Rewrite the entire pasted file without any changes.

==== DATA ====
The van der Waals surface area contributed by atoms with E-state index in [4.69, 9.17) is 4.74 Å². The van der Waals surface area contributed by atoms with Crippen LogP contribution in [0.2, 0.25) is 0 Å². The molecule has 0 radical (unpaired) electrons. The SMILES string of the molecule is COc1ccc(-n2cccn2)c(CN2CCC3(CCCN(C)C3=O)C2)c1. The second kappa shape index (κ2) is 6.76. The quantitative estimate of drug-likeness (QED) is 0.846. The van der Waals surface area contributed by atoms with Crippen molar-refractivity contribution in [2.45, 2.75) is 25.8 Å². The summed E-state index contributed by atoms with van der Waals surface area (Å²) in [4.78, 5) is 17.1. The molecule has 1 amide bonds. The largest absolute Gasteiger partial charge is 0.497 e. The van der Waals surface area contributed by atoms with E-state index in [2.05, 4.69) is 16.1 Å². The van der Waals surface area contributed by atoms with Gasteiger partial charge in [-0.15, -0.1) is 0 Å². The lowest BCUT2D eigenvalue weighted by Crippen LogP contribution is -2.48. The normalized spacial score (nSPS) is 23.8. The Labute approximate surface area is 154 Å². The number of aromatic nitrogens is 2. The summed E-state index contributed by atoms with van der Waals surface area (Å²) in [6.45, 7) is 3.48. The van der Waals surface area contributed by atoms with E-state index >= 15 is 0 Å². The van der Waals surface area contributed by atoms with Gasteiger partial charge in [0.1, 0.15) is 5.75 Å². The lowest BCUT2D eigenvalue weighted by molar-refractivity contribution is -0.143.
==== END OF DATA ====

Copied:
The van der Waals surface area contributed by atoms with E-state index in [4.69, 9.17) is 4.74 Å². The van der Waals surface area contributed by atoms with Crippen LogP contribution in [0.2, 0.25) is 0 Å². The molecule has 0 radical (unpaired) electrons. The SMILES string of the molecule is COc1ccc(-n2cccn2)c(CN2CCC3(CCCN(C)C3=O)C2)c1. The second kappa shape index (κ2) is 6.76. The quantitative estimate of drug-likeness (QED) is 0.846. The van der Waals surface area contributed by atoms with Crippen molar-refractivity contribution in [2.45, 2.75) is 25.8 Å². The summed E-state index contributed by atoms with van der Waals surface area (Å²) in [4.78, 5) is 17.1. The molecule has 1 amide bonds. The largest absolute Gasteiger partial charge is 0.497 e. The van der Waals surface area contributed by atoms with E-state index in [2.05, 4.69) is 16.1 Å². The van der Waals surface area contributed by atoms with Gasteiger partial charge in [-0.15, -0.1) is 0 Å². The lowest BCUT2D eigenvalue weighted by Crippen LogP contribution is -2.48. The normalized spacial score (nSPS) is 23.8. The Labute approximate surface area is 154 Å². The number of aromatic nitrogens is 2. The summed E-state index contributed by atoms with van der Waals surface area (Å²) in [6.45, 7) is 3.48. The van der Waals surface area contributed by atoms with E-state index >= 15 is 0 Å². The van der Waals surface area contributed by atoms with Gasteiger partial charge in [0.1, 0.15) is 5.75 Å². The lowest BCUT2D eigenvalue weighted by molar-refractivity contribution is -0.143.